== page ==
Harris was so passionate about the North Shore and fascinated by the theosophical concept of nature, he returned annually for the next seven years. There he developed the style he is best known for. Harris’s paintings in the early 1920’s were characterized by rich, decorative colors that were applied thick, in painterly impasto. He painted landscapes around Toronto, Georgian Bay and Algoma.
Du the 1920s, Harris' works became more abstract and simplified, especially his stark landscapes of the Canadian north and Arctic. He also stopped signing and dating his works so that people would judge his works on their own merit and not by the artist or when they were painted.
In 1920 the Group of Seven was formed and began holding almost annual exhibitions of their work in Toronto. The most intellectual of the group, Harris was a great nationalist and an enthusiast who inspired others.
His first trip to the Rockies in 1924 soon became annual, too, for the next three years.
In 1930, Harris’s landscape paintings became simplified as he sailed with A.Y. Jackson aboard a supply ship.
In 1934 Harris moved to Hanover, New Hampshire, then in 1938 to Santa Fe, New Mexico, where he and other artists formed the Transcendental Painting Group. Harris finally left his wife of 24 years, Trixie and his three children and married Bess Housser. Harris was threatened to be charged with bigamy by Trixie’s family because of his actions. Later that year he and Bess left their home and moved to the United States.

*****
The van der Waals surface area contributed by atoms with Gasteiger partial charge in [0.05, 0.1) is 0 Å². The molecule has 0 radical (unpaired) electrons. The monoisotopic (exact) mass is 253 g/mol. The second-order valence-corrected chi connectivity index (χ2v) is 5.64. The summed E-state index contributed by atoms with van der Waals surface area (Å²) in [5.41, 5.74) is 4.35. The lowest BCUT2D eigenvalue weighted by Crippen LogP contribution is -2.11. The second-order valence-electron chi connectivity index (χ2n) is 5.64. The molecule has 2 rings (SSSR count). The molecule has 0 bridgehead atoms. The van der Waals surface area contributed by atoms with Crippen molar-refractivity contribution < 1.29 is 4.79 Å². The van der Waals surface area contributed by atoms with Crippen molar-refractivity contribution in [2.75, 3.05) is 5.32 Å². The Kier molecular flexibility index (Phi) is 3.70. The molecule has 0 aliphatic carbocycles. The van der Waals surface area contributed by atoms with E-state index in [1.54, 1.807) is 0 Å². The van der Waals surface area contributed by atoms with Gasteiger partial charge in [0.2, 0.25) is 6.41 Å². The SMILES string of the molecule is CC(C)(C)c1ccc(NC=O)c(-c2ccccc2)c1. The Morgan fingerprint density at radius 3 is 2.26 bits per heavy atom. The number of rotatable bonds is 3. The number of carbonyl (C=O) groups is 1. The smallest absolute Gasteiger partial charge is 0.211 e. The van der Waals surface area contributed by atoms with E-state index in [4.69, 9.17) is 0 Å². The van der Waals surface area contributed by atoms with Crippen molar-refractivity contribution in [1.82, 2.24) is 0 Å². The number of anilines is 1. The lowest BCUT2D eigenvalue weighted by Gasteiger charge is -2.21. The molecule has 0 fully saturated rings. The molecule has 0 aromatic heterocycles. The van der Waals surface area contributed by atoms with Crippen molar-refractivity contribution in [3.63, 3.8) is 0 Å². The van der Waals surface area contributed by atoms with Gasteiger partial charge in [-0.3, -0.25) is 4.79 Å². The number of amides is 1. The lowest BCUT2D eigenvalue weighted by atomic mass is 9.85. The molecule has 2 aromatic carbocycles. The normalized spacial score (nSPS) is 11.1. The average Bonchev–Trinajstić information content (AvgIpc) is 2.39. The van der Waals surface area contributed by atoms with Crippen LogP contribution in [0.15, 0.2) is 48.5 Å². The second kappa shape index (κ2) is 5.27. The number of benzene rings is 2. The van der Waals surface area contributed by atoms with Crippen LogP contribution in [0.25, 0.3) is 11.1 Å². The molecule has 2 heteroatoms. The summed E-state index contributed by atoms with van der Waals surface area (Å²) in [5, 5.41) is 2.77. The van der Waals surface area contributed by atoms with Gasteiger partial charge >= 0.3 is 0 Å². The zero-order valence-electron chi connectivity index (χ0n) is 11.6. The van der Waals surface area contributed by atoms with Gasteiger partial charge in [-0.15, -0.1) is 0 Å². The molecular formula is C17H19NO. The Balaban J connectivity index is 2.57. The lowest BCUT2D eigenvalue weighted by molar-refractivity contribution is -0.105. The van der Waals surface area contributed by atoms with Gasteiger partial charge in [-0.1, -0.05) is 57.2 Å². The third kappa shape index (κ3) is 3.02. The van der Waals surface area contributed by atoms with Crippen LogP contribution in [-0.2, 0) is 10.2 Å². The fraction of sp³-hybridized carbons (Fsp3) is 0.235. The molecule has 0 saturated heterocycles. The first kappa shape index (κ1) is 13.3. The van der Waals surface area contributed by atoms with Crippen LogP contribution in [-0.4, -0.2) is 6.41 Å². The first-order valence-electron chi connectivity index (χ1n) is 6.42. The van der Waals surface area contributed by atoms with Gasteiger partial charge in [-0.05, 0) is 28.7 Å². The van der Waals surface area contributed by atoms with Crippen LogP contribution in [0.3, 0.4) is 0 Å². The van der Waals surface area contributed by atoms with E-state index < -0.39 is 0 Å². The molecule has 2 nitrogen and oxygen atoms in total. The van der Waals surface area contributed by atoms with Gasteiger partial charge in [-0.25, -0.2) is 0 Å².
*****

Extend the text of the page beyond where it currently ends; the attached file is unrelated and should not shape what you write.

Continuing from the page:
In 1940 they moved Vancouver, British Columbia and Harris started his abstract paintings.
In 1969 he was made a Companion of the Order of Canada.
Lawren Harris died in Vancouver on January 29th 1970 as a well-known Canadian artist. To Harris art was “a realm of life between our mundane world and the world of the spirit.”
Andrea, your store is a wonderful treasure trove and your knowledge and class are of a scholarly collector.
I am a university research professor with an eye for detail. I have never seen any vendor with your level of exquisite scholarship. Just like your fine objets d'art, your descriptions are crafted with masterful finesse; it is such a pleasure reading them and it is also a great learning experience. Thanks again! Patrick
Downsizing was inevitable and I've done it several times already. This is the big one, and I am still unboxing treasures retrieved from storage after decades.
All pieces are one of a kind handpicked by yours truly over 40 years to add texture, style and story to your authentic style.
My collecting story starts after watching Astaire and Rogers float across a dance floor as a young girl, I have loved art deco design, art, fashion and jewelry. So bold and beautiful, and so different from anything that came before it. Art deco changed social and design sensibilities forever. A lifetime collector of high quality antiques and vintage, I started by making contacts, researching and learning. Picking the best of the best, I live with art deco and vintage decor and used to wear the fashions of the day. To say that I feel in love is an understatement. I reveled in the fact that I was able to reflect my unique style and sensibilities with a marriage of old and new.